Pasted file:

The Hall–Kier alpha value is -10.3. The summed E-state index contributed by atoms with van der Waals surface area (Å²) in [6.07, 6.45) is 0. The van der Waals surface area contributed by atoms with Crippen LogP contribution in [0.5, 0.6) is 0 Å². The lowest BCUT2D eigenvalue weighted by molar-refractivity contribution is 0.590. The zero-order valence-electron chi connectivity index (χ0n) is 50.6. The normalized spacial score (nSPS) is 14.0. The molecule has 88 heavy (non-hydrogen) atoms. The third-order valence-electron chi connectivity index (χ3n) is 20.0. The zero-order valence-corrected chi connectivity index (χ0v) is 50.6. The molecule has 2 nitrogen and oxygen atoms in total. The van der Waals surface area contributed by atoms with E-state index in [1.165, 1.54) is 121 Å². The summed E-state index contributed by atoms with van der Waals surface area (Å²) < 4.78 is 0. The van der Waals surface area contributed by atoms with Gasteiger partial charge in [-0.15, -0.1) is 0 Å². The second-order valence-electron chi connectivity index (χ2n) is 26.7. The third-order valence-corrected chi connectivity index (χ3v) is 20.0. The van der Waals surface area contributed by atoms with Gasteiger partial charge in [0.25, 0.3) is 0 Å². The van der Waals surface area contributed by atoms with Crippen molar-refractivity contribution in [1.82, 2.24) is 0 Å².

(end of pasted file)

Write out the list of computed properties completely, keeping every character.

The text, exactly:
The Hall–Kier alpha value is -10.3. The summed E-state index contributed by atoms with van der Waals surface area (Å²) in [6.07, 6.45) is 0. The van der Waals surface area contributed by atoms with Crippen LogP contribution in [0.5, 0.6) is 0 Å². The lowest BCUT2D eigenvalue weighted by molar-refractivity contribution is 0.590. The zero-order valence-electron chi connectivity index (χ0n) is 50.6. The normalized spacial score (nSPS) is 14.0. The molecule has 88 heavy (non-hydrogen) atoms. The third-order valence-electron chi connectivity index (χ3n) is 20.0. The zero-order valence-corrected chi connectivity index (χ0v) is 50.6. The molecule has 2 nitrogen and oxygen atoms in total. The van der Waals surface area contributed by atoms with E-state index in [1.165, 1.54) is 121 Å². The summed E-state index contributed by atoms with van der Waals surface area (Å²) < 4.78 is 0. The van der Waals surface area contributed by atoms with Gasteiger partial charge in [-0.15, -0.1) is 0 Å². The second-order valence-electron chi connectivity index (χ2n) is 26.7. The third-order valence-corrected chi connectivity index (χ3v) is 20.0. The van der Waals surface area contributed by atoms with Gasteiger partial charge in [0.25, 0.3) is 0 Å². The van der Waals surface area contributed by atoms with Crippen molar-refractivity contribution in [1.82, 2.24) is 0 Å².